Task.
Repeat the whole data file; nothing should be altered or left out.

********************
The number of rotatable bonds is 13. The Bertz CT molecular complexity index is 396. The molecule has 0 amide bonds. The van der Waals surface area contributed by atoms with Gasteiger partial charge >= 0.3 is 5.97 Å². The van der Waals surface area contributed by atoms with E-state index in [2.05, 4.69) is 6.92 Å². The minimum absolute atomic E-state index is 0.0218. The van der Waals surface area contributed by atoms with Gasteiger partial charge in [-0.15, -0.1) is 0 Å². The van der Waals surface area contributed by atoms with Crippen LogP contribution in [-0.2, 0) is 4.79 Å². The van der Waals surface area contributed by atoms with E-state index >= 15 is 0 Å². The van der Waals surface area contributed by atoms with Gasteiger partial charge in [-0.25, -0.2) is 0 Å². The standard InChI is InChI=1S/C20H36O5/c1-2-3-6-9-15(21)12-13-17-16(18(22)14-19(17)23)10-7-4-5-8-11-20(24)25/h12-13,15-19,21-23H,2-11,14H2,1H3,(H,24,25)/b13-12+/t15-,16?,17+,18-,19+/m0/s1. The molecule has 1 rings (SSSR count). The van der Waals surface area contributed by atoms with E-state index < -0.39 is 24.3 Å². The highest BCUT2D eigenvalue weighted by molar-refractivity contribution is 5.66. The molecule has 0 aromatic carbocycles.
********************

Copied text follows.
The number of rotatable bonds is 13. The Bertz CT molecular complexity index is 396. The molecule has 0 amide bonds. The van der Waals surface area contributed by atoms with Gasteiger partial charge >= 0.3 is 5.97 Å². The van der Waals surface area contributed by atoms with E-state index in [2.05, 4.69) is 6.92 Å². The minimum absolute atomic E-state index is 0.0218. The van der Waals surface area contributed by atoms with Gasteiger partial charge in [-0.15, -0.1) is 0 Å². The van der Waals surface area contributed by atoms with Crippen LogP contribution in [-0.2, 0) is 4.79 Å². The van der Waals surface area contributed by atoms with E-state index >= 15 is 0 Å². The van der Waals surface area contributed by atoms with Gasteiger partial charge in [-0.25, -0.2) is 0 Å². The standard InChI is InChI=1S/C20H36O5/c1-2-3-6-9-15(21)12-13-17-16(18(22)14-19(17)23)10-7-4-5-8-11-20(24)25/h12-13,15-19,21-23H,2-11,14H2,1H3,(H,24,25)/b13-12+/t15-,16?,17+,18-,19+/m0/s1. The molecule has 1 rings (SSSR count). The van der Waals surface area contributed by atoms with E-state index < -0.39 is 24.3 Å². The highest BCUT2D eigenvalue weighted by molar-refractivity contribution is 5.66. The molecule has 0 aromatic carbocycles.